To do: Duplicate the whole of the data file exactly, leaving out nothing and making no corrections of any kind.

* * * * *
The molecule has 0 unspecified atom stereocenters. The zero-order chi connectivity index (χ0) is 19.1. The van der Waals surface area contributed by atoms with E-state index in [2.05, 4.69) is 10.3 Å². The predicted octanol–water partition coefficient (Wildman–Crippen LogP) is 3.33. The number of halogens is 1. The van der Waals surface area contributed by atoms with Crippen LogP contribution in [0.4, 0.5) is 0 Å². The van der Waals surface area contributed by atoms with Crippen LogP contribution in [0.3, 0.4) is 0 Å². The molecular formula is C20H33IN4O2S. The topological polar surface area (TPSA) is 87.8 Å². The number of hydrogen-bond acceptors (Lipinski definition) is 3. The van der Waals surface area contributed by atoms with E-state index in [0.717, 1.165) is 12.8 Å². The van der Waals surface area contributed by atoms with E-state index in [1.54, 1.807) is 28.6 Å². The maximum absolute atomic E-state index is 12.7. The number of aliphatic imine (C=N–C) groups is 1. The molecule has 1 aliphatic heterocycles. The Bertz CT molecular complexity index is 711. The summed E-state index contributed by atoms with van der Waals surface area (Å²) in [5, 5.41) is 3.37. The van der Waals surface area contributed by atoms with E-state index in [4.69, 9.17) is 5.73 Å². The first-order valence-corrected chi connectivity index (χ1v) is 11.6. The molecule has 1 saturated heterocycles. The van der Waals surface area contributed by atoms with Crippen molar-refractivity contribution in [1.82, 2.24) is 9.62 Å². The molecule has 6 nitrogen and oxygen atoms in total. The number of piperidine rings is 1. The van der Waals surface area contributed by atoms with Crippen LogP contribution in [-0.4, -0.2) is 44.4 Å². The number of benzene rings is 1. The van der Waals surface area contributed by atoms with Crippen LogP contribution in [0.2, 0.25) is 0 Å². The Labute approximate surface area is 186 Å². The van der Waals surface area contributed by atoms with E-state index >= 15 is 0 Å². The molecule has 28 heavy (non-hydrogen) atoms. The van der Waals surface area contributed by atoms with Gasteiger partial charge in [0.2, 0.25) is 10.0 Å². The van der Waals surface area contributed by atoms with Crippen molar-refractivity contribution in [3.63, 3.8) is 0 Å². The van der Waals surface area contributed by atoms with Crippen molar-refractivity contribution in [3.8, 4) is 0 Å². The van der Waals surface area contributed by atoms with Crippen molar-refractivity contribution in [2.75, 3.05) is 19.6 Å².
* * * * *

The molecule has 0 unspecified atom stereocenters. The zero-order chi connectivity index (χ0) is 19.1. The van der Waals surface area contributed by atoms with E-state index in [2.05, 4.69) is 10.3 Å². The predicted octanol–water partition coefficient (Wildman–Crippen LogP) is 3.33. The number of halogens is 1. The van der Waals surface area contributed by atoms with Crippen LogP contribution in [0.4, 0.5) is 0 Å². The van der Waals surface area contributed by atoms with Crippen LogP contribution in [0.3, 0.4) is 0 Å². The molecular formula is C20H33IN4O2S. The topological polar surface area (TPSA) is 87.8 Å². The number of hydrogen-bond acceptors (Lipinski definition) is 3. The van der Waals surface area contributed by atoms with E-state index in [0.717, 1.165) is 12.8 Å². The van der Waals surface area contributed by atoms with E-state index in [1.54, 1.807) is 28.6 Å². The maximum absolute atomic E-state index is 12.7. The number of aliphatic imine (C=N–C) groups is 1. The molecule has 1 aliphatic heterocycles. The Bertz CT molecular complexity index is 711. The summed E-state index contributed by atoms with van der Waals surface area (Å²) in [5, 5.41) is 3.37. The van der Waals surface area contributed by atoms with E-state index in [4.69, 9.17) is 5.73 Å². The first-order valence-corrected chi connectivity index (χ1v) is 11.6. The molecule has 1 saturated heterocycles. The van der Waals surface area contributed by atoms with Crippen molar-refractivity contribution in [1.82, 2.24) is 9.62 Å². The molecule has 6 nitrogen and oxygen atoms in total. The number of piperidine rings is 1. The van der Waals surface area contributed by atoms with Crippen LogP contribution in [-0.4, -0.2) is 44.4 Å². The number of benzene rings is 1. The van der Waals surface area contributed by atoms with Crippen LogP contribution in [0.2, 0.25) is 0 Å². The Labute approximate surface area is 186 Å². The van der Waals surface area contributed by atoms with E-state index >= 15 is 0 Å². The molecule has 28 heavy (non-hydrogen) atoms. The van der Waals surface area contributed by atoms with Gasteiger partial charge in [0.2, 0.25) is 10.0 Å². The van der Waals surface area contributed by atoms with Crippen molar-refractivity contribution in [3.63, 3.8) is 0 Å². The van der Waals surface area contributed by atoms with Crippen molar-refractivity contribution in [3.8, 4) is 0 Å². The van der Waals surface area contributed by atoms with Crippen molar-refractivity contribution in [2.75, 3.05) is 19.6 Å².